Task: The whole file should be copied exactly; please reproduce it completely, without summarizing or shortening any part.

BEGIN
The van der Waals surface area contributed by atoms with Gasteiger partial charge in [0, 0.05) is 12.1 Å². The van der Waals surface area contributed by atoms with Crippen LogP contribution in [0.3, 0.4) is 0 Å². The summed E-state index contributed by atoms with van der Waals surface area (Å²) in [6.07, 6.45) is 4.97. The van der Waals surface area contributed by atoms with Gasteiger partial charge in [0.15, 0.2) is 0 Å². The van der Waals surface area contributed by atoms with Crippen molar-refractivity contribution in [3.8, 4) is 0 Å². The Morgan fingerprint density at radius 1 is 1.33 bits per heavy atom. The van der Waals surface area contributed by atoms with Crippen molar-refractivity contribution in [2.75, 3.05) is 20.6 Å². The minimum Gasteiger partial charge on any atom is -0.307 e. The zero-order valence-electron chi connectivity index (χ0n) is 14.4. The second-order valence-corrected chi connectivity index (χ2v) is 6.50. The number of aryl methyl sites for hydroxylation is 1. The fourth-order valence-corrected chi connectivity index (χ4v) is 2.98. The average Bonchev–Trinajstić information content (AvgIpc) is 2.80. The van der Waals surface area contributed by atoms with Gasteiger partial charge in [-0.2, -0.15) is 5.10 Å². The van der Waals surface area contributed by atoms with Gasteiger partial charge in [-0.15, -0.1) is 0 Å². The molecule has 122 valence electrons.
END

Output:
The van der Waals surface area contributed by atoms with Gasteiger partial charge in [0, 0.05) is 12.1 Å². The van der Waals surface area contributed by atoms with Crippen LogP contribution in [0.3, 0.4) is 0 Å². The summed E-state index contributed by atoms with van der Waals surface area (Å²) in [6.07, 6.45) is 4.97. The van der Waals surface area contributed by atoms with Gasteiger partial charge in [0.15, 0.2) is 0 Å². The van der Waals surface area contributed by atoms with Crippen molar-refractivity contribution in [3.8, 4) is 0 Å². The Morgan fingerprint density at radius 1 is 1.33 bits per heavy atom. The van der Waals surface area contributed by atoms with Crippen molar-refractivity contribution in [2.75, 3.05) is 20.6 Å². The minimum Gasteiger partial charge on any atom is -0.307 e. The zero-order valence-electron chi connectivity index (χ0n) is 14.4. The second-order valence-corrected chi connectivity index (χ2v) is 6.50. The number of aryl methyl sites for hydroxylation is 1. The fourth-order valence-corrected chi connectivity index (χ4v) is 2.98. The average Bonchev–Trinajstić information content (AvgIpc) is 2.80. The van der Waals surface area contributed by atoms with Gasteiger partial charge in [-0.2, -0.15) is 5.10 Å². The van der Waals surface area contributed by atoms with Gasteiger partial charge in [-0.15, -0.1) is 0 Å². The molecule has 122 valence electrons.